Southwest of Room C is Room B with a cupboard in the wall where the Minoans had stored some pottery. From Room O, a staircase, constructed partly of wood, led up to the first floor. The space below the staircase was used as a store room where more than 60 complete vases were found, all destroyed by falling debris in the big conflagration.
Most important were the three rooms in the NE part of the excavation - Rooms E, D and M. In one of the storerooms (Room E) four large pithoi (storage jars) and 40 complete vases were found. There were amphoras (vases which once contained wine and water) and stirrup jars (for storing perfumed oil). One other storage jar contained three kg of burned peas. The most exciting finds, however, were two clay tablets with signs of the Minoan writing Linear A. During the excavations in the Kastelli area several fragments of documents came to light. They probably belonged to an archive, which indicates a palatial administration and settlement in the vicinity. Other finds of Linear A tablets in Crete were made only in connection with large and small palaces and villas. Their abundance at the site indicate that Kydonia was a significant Minoan central palace from the Middle Minoan period onwards. Finds from other palaces reveal that Linear A may have developed already by the Middle Minoan I-II. It was in use by the end of the Old Palace period and continued to be used until 1450 BC. The majority of the Linear A tablets from all sites, however, were found in the Late Minoan I B destruction level.
Room E adjoined Room D, where many remarkable objects were found: stone vases, stone seals, seal impressions, amulets and fine pottery ware uncovered in situ. Outside Room D there was a corridor leading from the bathroom, Room F, whence a drain started and lead below the staircase out into the street. The visitor can follow the corridor to enter Room M, which probably was used as a kitchen with a fixed rectangular hearth in the centre of the room, where storage jars, plates and cups were found.
The visitor walks along the south street and soon comes to House IV which has an impressive entrance hall with a large threshold and very large flagstones on the floor. One bench ran along the southwest wall, and another was built just outside the house, close to the entrance. The findings in this house were of great interest - fine pottery, a small offering table and a terracotta foot in half natural size with a suspension hole.
The four houses from the 16th century B C were all destroyed in a great conflagration around 1450 BC (Late Minoan IB). All over the site the archaeologists came across well preserved carbonized wood, fallen wall and roof constructions and traces of fire.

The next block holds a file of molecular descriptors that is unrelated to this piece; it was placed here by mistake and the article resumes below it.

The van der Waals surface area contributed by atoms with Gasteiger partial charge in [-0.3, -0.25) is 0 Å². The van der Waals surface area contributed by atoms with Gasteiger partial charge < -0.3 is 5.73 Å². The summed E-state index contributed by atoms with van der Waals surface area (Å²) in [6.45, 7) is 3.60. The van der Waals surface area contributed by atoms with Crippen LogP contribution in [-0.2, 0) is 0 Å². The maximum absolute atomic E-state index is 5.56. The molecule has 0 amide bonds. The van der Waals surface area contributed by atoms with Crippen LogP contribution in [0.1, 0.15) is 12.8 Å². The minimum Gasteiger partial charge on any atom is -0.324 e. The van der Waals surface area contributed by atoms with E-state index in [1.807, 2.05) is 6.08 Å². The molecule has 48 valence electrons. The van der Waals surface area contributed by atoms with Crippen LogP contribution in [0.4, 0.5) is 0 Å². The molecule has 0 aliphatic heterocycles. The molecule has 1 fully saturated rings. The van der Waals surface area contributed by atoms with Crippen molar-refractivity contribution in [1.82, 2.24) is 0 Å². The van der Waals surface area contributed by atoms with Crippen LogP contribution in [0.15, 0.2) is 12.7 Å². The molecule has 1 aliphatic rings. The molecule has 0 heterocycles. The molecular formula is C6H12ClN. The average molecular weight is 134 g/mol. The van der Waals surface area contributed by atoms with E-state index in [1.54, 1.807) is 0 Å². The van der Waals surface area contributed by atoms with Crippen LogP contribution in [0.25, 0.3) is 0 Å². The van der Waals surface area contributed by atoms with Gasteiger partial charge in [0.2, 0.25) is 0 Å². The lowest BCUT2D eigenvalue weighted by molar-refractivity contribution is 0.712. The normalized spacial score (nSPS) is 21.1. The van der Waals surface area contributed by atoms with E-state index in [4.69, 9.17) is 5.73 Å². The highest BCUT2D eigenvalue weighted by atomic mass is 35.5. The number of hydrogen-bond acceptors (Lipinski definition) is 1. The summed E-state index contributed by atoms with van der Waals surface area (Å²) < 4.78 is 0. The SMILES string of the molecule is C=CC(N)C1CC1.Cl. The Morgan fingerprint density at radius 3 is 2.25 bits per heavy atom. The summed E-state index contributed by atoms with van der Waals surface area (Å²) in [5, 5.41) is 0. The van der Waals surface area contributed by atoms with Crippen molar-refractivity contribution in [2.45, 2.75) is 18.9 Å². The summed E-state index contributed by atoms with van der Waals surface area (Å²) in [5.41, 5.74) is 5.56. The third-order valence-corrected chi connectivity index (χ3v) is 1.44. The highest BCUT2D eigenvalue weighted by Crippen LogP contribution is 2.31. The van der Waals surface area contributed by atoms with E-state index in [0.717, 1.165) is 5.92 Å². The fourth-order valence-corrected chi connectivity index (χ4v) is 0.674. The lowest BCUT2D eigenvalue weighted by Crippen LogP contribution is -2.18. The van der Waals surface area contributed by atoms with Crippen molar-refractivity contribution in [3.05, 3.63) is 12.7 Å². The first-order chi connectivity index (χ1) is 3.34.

In this period most Minoan sites in Crete - palaces, villas, towns - were destroyed by fire. At many sites the burning was followed by abandonment and there was no resettlement until one or two generations later. The destruction meant disruption and decline of Minoan culture and art. These conflagrations also appeared to have been planned to destroy as many administrative centers as possible.
In the Neopalatial period, there was Knossian control of large parts of Crete and a Knossian cultural hegemony in architecture and pottery. Perhaps the catastrophe was caused by an uprising, started by the other palaces, which were perhaps tired of the Knossian oppression and bureaucracy. The revolt failed and was put down by the king of Knossos in his efforts to centralize Crete. All major sites were destroyed - except for the main palace at Knossos. Or perhaps the Knossian takeover was carried through with the help of Mycenaeans from mainland Greece, who caused this massive destruction. Mycenae in the Peloponnese, had now become an important commercial centre with colonies all over the Mediterranean area. The Mycenaeans probably arrived and established themselves in Crete around 1400 BC or perhaps even earlier. In the beginning they probably came as merchants and not as rulers.
The findings from the Greek-Swedish Excavations revealed that at least five successive layers at Kastelli, with architecture from the Late Minoan III period (c. 400 - 1100 BC), overlay the destruction level from 1450 BC. The remains of architecture and pottery showed that the town was continuously inhabited from c.1450 B C. The Bronze Age settlement of Kydonia is one of the few sites in Crete to provide evidence of continued habitation in the following Late Minoan II period, when some of the ruined Late Minoan I rooms were resettled in Late Minoan II.
Mainland influence was much stronger in the west than on the rest of the island from the 14th century B C onwards. Pottery and small finds, found on the floors belonging to each building, and even details in the architecture, indicate Mycenaean influence. The most important evidence, however, for Mycenaean presence at Kydonia, was the use of the Mycenaean writing Linear B during the 13th century B C. During the reoccupation of Kydonia, new buildings were erected on the site in the late 14th and early 13th century B C (Late Minoan IIIA:2 - III B:1) and resulted in two building complexes.
The architecture was now quite different. The houses were single-storey buildings without stairs and constructed of stone. Only in some cases were the old walls reused as foundations for later buildings. Most important is one building complex with nine rooms (House I). One of the main rooms (E) had a fixed circular hearth of Mycenaean type, which was a new element. This room was built on top of Rooms H and C in House I from the 16th century B C. In this area, three successive floors were found, with a round hearth belonging to each one of the floors. They were built like the Mycenaean hearths on the mainland with a circle of stones filled in with earth and covered with stucco. Similar hearths are found only in the megarons (main rooms) of the Mycenaean palaces on the mainland. This kind of hearth has not previously been found in Crete. Close to the hearth in Room E, someone had placed two small terracotta figurines which is also a Mycenaean trait. Many terracotta figurines were found during the excavations of Kydonia, but only these two were found on the spot - in situ. One of them turned out to be imported from Argolis on the mainland. There were also local figurines, and many were made in a mainland tradition and of types known in the Argolid.